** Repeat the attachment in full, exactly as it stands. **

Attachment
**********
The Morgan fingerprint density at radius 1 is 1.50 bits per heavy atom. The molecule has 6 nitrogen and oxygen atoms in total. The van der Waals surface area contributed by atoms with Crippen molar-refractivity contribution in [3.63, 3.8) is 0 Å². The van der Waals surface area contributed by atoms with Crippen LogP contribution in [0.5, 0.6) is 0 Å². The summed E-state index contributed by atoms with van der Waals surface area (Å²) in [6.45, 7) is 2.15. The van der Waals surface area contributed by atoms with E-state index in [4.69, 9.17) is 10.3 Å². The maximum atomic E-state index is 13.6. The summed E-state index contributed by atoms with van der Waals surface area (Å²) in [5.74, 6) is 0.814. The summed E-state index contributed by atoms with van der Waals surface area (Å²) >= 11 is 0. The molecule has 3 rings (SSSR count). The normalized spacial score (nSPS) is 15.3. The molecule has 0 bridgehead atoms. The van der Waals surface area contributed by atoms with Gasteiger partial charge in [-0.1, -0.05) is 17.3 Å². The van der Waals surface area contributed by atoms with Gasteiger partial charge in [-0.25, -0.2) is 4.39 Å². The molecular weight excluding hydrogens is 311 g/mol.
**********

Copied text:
The Morgan fingerprint density at radius 1 is 1.50 bits per heavy atom. The molecule has 6 nitrogen and oxygen atoms in total. The van der Waals surface area contributed by atoms with Crippen molar-refractivity contribution in [3.63, 3.8) is 0 Å². The van der Waals surface area contributed by atoms with Crippen LogP contribution in [0.5, 0.6) is 0 Å². The summed E-state index contributed by atoms with van der Waals surface area (Å²) in [6.45, 7) is 2.15. The van der Waals surface area contributed by atoms with E-state index in [4.69, 9.17) is 10.3 Å². The maximum atomic E-state index is 13.6. The summed E-state index contributed by atoms with van der Waals surface area (Å²) in [5.74, 6) is 0.814. The summed E-state index contributed by atoms with van der Waals surface area (Å²) >= 11 is 0. The molecule has 3 rings (SSSR count). The normalized spacial score (nSPS) is 15.3. The molecule has 0 bridgehead atoms. The van der Waals surface area contributed by atoms with Gasteiger partial charge in [-0.1, -0.05) is 17.3 Å². The van der Waals surface area contributed by atoms with Gasteiger partial charge in [-0.25, -0.2) is 4.39 Å². The molecular weight excluding hydrogens is 311 g/mol.